A fondness of rhubarb lured me to the kitchen, where mother was preparing dessert. She had just finished poaching the delicious sugary stems and was now pouring the pink water into cups, to which she would add the cheesecake topping once the rhubarb sauce had cooled down.
The smells reminded me of the good old days, when dad was still around and he would show his son how to eat the dessert without wasting a single drop of delight. I couldn’t help myself and stuck my finger into one of the cups, despite a scolding from mother.
This was heaven. Here, this moment, in this kitchen. The smells, the taste, the memories of yesteryear. All that was missing was a grandchild to share the experience with, mom would probably say. But that was not going to happen. She knew that, and it had left a huge emotional void. She hugged me and I felt her pain.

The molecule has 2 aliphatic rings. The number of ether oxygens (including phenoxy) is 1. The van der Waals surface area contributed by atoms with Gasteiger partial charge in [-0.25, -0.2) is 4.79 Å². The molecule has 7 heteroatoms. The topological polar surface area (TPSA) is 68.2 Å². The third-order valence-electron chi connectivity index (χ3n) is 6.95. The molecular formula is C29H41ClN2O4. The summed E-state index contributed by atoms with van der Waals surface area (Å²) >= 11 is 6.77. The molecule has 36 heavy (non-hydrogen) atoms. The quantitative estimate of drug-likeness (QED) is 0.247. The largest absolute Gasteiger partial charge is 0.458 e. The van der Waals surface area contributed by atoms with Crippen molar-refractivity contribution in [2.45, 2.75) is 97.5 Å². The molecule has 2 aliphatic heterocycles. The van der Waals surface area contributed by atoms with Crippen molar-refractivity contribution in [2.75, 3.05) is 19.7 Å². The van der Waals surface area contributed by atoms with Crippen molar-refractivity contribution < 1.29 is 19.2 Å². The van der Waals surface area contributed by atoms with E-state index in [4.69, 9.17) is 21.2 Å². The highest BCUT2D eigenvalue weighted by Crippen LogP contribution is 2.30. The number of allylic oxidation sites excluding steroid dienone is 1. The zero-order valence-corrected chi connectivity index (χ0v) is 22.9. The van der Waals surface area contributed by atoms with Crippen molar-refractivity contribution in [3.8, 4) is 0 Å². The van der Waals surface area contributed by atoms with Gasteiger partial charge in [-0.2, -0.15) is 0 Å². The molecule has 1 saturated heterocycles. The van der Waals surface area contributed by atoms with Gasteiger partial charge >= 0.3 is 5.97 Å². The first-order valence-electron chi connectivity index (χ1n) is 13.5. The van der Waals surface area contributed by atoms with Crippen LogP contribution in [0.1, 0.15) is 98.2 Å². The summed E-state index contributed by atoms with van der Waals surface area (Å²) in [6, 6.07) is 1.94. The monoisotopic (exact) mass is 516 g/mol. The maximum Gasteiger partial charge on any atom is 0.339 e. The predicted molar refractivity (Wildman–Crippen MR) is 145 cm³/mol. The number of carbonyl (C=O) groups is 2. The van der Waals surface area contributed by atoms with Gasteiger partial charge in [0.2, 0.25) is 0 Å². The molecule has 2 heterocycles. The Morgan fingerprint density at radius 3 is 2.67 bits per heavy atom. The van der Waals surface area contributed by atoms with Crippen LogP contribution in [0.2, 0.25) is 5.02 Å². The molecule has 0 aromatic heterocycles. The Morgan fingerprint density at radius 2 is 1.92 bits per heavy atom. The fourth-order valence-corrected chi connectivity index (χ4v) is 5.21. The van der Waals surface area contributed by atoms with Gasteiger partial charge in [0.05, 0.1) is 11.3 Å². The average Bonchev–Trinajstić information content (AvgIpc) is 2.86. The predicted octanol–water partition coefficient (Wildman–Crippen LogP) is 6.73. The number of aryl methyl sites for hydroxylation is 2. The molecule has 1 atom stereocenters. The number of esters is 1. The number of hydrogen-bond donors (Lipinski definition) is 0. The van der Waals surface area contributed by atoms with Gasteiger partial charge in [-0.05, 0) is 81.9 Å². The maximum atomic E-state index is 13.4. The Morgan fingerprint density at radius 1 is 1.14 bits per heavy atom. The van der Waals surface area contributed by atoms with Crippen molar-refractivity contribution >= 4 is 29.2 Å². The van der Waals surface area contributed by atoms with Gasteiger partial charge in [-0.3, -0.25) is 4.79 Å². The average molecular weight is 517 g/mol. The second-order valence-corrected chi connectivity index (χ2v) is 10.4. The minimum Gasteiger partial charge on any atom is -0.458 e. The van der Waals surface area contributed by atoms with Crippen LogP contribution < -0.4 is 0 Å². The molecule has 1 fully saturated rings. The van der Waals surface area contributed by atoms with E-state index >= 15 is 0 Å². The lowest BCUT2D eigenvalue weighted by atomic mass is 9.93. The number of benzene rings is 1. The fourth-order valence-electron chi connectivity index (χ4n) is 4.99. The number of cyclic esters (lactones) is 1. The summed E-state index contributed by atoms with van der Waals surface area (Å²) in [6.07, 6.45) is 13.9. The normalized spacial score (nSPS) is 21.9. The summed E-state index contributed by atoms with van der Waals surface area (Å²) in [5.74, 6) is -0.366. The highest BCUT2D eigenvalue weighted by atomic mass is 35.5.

The rhubarb sauce was cold now and the cups were swiftly filled with the cheesecake topping. I helped mother carry the tray to the parlour table and put one of the desserts in front of Jim.
“Taste this. If you’ve ever had a better dessert, you’re lying.”
One bite was enough to make Jim smile. His eyes beamed like those of a kid on Christmas Eve. The spoon expertly graze the cup’s edges as to not waste a single drop. Just like I’d told hold him. Just like my father had told me.
I still think it was that moment, that precise moment, mom for the first time truly accepted I was gay.
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